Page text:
By RICHARD MAYOR
HEATHER Bobby Donald Mayor, who was born and grew up in Melbourne, has died at the age of 84 in Houston, Texas, after a distinguished career as
a medical educator and molecular biologist.
Named after the Scottish wildflower and Scotland's most famous poet, she remained proud of her Scottish roots throughout her life. Her parents, Joseph Arthur Lindsay Donald and Elizabeth Emily Boyd Donald, encouraged her to
be the best she could be.
After finishing first in her class at Shelford Girls Grammar, graduating as the class "dux", she attended the University of Melbourne, where she earned a bachelor of science degree in theoretical physics and pure mathematics, and a master of science degree in physics with first-class honours.
She then set out for England for her graduate education, where she had the good fortune to be mentored and sponsored by some of the finest scientific minds of the time, including Alick Isaacs, the discoverer of interferon, and Sir Christopher Andrews, who helped discover the influenza virus. Heather and Isaacs were the first to use the electron microscope to quantitate viruses of importance to human disease, including influenza and mumps.
After receiving a doctorate from the University of London in 1954, she returned to Melbourne to do research in virology at the Walter and Eliza Hall Institute. She then met and married Richard Mayor, who was attending the University of Melbourne as a Fulbright scholar from the United States.
In 1956 Heather travelled with her husband to Boston, obtaining a position as post-doctorate fellow at Harvard Medical School. There she worked in the field of fluorescence microscopy with Dr Albert Coons, who had initiated a revolution in cell biology through the development of the immunofluorescent technique for labelling antibodies.
In 1960 she joined the faculty of Baylor College of Medicine in Houston, rising to full professor in the department of microbiology and immunology. She also served as professor in the division of experimental biology and professor in the department of surgery at Baylor.
Upon retirement she transitioned to professor emeritus. Heather lectured in the US, Europe, Asia, Israel, Australia and Latin America. She was an invited speaker and served as session chairman at numerous scientific conferences throughout the world. She published more than 100 original papers in scholarly journals and wrote many chapters in textbooks on virology and molecular biology.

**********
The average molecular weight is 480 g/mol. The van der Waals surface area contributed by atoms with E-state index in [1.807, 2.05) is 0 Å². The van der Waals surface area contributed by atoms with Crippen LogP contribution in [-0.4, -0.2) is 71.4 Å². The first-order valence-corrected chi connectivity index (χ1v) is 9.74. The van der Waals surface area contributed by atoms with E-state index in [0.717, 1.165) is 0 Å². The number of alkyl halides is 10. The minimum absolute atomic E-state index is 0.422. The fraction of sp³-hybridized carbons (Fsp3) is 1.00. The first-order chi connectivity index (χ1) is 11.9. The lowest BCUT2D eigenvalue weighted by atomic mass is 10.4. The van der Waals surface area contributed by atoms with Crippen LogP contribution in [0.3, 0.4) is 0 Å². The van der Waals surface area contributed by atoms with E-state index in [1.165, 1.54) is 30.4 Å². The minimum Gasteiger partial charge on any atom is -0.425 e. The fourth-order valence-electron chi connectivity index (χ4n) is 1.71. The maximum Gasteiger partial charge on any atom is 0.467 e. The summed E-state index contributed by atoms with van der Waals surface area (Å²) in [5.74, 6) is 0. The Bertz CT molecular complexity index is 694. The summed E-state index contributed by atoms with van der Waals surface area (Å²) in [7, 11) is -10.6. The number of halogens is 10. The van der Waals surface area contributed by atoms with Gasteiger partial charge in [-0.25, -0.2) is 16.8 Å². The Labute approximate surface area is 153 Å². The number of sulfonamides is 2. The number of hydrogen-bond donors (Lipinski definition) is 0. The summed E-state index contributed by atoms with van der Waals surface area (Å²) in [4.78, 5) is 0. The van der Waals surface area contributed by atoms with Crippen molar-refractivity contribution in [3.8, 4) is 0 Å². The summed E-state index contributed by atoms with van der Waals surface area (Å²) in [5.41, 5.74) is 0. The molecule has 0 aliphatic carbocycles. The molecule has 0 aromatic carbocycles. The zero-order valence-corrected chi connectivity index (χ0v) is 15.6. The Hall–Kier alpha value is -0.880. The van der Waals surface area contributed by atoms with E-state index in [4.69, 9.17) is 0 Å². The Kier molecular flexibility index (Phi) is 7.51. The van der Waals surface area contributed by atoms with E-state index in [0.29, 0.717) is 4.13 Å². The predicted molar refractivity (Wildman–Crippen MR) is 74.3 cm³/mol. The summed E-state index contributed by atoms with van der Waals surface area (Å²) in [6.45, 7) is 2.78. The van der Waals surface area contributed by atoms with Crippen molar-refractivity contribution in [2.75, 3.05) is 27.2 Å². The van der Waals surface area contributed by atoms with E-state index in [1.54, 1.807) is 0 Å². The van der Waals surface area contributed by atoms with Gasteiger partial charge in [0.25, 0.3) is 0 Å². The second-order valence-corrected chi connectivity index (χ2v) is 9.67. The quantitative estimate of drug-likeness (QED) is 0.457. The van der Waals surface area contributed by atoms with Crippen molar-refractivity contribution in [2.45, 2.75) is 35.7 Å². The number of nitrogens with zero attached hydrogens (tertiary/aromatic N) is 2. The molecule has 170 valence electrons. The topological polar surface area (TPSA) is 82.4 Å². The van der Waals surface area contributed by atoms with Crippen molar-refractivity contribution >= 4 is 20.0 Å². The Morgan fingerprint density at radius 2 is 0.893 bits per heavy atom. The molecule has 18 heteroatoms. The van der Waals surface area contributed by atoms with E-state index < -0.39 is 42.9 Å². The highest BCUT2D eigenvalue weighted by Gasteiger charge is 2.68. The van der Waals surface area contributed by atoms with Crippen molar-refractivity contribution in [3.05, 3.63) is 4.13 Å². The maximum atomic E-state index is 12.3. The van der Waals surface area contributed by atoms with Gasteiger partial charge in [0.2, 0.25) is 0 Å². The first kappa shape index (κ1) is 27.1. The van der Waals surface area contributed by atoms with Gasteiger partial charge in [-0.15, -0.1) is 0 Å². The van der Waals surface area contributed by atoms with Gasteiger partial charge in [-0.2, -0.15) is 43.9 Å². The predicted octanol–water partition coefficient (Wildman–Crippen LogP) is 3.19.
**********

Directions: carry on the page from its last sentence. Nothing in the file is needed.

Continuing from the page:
In 1971 she was awarded a doctor of science degree from the University of Melbourne in recognition of her important contributions to the field of molecular biology.
Heather served as a consultant to the Atomic Energy Commission, the National Cancer Institute, M.D. Anderson Cancer Centre and the University of Texas medical school. She was a distinguished scholar in residence at the Rockefeller Institute at Bellagio, Italy, in 1983 received the Sir Hiram Maxim award for pioneering research in allergy and immunology in 1990, and was named a scientist of the year by the Encyclopaedia Britannica in 1992.
Heather considered her most important scientific work to be the discovery and elucidation of the adeno associated virus, which she conducted over several years with her students. She referred to AAV as the "good virus" because it could interfere with the replication of other viruses that are important in human disease and also because of its potential use as
a vector in gene therapy.
She took great pride and satisfaction in mentoring scores of medical and graduate students at Baylor College. She was also active in developing innovative software teaching materials in virology for use in secondary schools, using graphics and animation that were fun and highly educational. She was an adviser to the Tomball High School science programs in areas relating the life sciences to art and the environment.
Heather was fascinated by the structures found in nature
at the molecular level and
co-organised the exhibit Life Shapes at the Contemporary Art Museum of Houston in 1974. She loved and had a deep knowledge of classical and early music, Mozart being a particular favourite. She enjoyed playing the piano and especially her custom-designed harpsichord, which was inscribed with the Shelford motto "Quaerite primo regnum dei" and the Melbourne University motto "Postera crescam laude".
She was an early devotee of Apple computers and acted as
a consultant to users of MacIntosh computers through her sole proprietorship, Helix Associates. Throughout her life, she loved to travel: during her years at the University of London she was referred to fondly by her friends as "Baedeker Bobby". She was also an enthusiastic and strong hiker.
She had a strong interest in the Latin language, was fascinated by cats, and was a voracious and eclectic reader. In her retirement years she enjoyed boating with her husband in the Pacific north-west.
A devout Episcopalian, Heather served as a lector and chalice bearer at Palmer Memorial Church and taught a weekly Bible study class at the Palmer Way Station. She had a lifetime interest in the relationship between science and religion and co-organised a course "Seeing and Believing What Science and Faith have to Say to Each Other".
Heather, who died after a long illness with Alzheimer's disease, is survived by her husband, Richard Blair Mayor, two children, three grandchildren, and her Australian relatives, her brother and sister-in-law, Ian and Marie Donald, and their two children.